The Path of Least Resistance
It is said that water takes the path of least resistance. It moves from one molecule to the next in perpetual motion using principles defined in physics such as gravity, adhesion, cohesion and osmosis. The path of least resistance is expressed in water’s movements on both the macroscopic and microscopic patterns we observe throughout the Earth.
For example, in osmosis, water moves from higher to lower concentrations to move liquid compounds from plant roots to plant leaves. In yet another example, when we look closely at the geomorphic features of any given landscape, the path of least resistance can be observed in the drainage patterns created by flowing waters relationship with sediments, as change in elevation creates various topography across the surface of the Earth. As water loses elevation, it releases stored energy so powerful that it can carve through bedrocks such as limestone, basalt and granite. There is nothing ‘least’ about that! But the process often begins with water creating a small fissure in the rock by chemical (carbonic acid) or physical (ice expansion) weathering. The weathering causes the streams to cut deeper and deeper into the lithosphere. The Colorado River, moving swiftly, at an average speed of 4 mph, has cut an average depth of 1 mile to form the Grand Canyon.
Once a body of water begins to slow its change in elevation, the river, creek or stream will begin to meander across the landscape. We start to notice the cut and fill patterns as the water body begins to lose energy and lazily deposits sediments creating oxbows, splay levees, sandbars and forming deep swimming and fishing holes! In this scenario, there is no longer resistant bedrock to degrade and the stream begins to aggrade. The water then begins to spread below the soils under the floodplains providing sub-irrigated hydrology to our grasslands and meadows. It is in the understanding of this principle that we can extend the growing season of our grasslands in areas that tend to have seasonal rainfall distribution or semi-arid environments. A grazing plan that uses enough time to allow for plants to fully recover between grazing events, that encourages deeper root growth, will allow for plants to take advantage of this hydrologic phenomena. We often say in my family “be the river and not the rock”. Water flows without choice, it moves effortlessly, it goes not where it wants but only where it can. Water is a source of energy. In the groundbreaking book by Gerald Pollack, The Fourth Phase of Water, it is shown that water can actually communicate, that it is social. And we all have learned that water can conduct electricity (hence waiting those long thirty minutes at the summer swim clubs after a lightning strike).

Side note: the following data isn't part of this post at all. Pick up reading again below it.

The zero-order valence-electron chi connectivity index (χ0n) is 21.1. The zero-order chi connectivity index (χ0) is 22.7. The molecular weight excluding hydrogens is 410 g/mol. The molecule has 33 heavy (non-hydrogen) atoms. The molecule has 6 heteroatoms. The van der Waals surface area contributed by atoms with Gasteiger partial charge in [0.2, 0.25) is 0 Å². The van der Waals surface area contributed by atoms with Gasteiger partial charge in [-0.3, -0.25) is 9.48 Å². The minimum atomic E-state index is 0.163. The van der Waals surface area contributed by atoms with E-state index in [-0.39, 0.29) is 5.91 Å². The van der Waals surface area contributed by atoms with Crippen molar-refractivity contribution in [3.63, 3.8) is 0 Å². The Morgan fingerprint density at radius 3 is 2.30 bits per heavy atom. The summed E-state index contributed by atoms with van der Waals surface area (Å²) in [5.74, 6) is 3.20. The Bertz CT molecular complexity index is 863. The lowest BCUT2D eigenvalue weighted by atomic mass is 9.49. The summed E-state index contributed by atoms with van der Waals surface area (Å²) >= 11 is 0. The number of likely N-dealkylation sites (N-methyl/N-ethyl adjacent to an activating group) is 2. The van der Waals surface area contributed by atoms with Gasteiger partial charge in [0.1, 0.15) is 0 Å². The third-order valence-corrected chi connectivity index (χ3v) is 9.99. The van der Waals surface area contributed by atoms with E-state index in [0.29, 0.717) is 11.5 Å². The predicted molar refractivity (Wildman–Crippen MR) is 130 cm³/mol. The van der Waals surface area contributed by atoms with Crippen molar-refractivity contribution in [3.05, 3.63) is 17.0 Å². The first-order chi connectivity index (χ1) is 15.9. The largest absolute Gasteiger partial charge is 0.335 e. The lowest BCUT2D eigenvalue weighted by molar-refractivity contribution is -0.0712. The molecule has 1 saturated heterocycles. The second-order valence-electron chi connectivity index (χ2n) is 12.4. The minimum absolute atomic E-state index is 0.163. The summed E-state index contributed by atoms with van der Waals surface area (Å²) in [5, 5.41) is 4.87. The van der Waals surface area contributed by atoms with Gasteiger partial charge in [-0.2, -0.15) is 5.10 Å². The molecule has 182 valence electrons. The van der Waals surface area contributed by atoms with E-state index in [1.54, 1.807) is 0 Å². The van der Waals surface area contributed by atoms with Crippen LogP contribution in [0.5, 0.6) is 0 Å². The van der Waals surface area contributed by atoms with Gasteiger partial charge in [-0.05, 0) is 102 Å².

The fact the water goes not where it wants but only where it can, gets to the heart of this essay. It does not choose. I have recently moved by wife and two sons across the country to a small farm nestled against the Appalachian foothills, where in most seasons and years there is no shortage of water. But I am beginning to see now that my children have been asked to be like water. They go not where they want but only where they can. It is in this thought that I begin to wonder if I, too, am being asked to be like water? Who truly knows why the elevation changes in one’s heart. And what messages the electrical current that travels throughout my blood send? The polarity of the forces that draw us back to places we once have been. One rarely knows another’s whole story. In the words of Bob Marley, “half the story has never been told.”
So, in closing, I believe by observing water, through its patterns and its behavior, that it can teach us things both in are agricultural relationships with the land and in our relationships with each other. And in this, I do know for certain, that water is sacred and should be treated as such. Not to be held too long, owned or possessed but to flow freely between us, the oceans, the sky, the plants, the animals, the rocks, and the soils.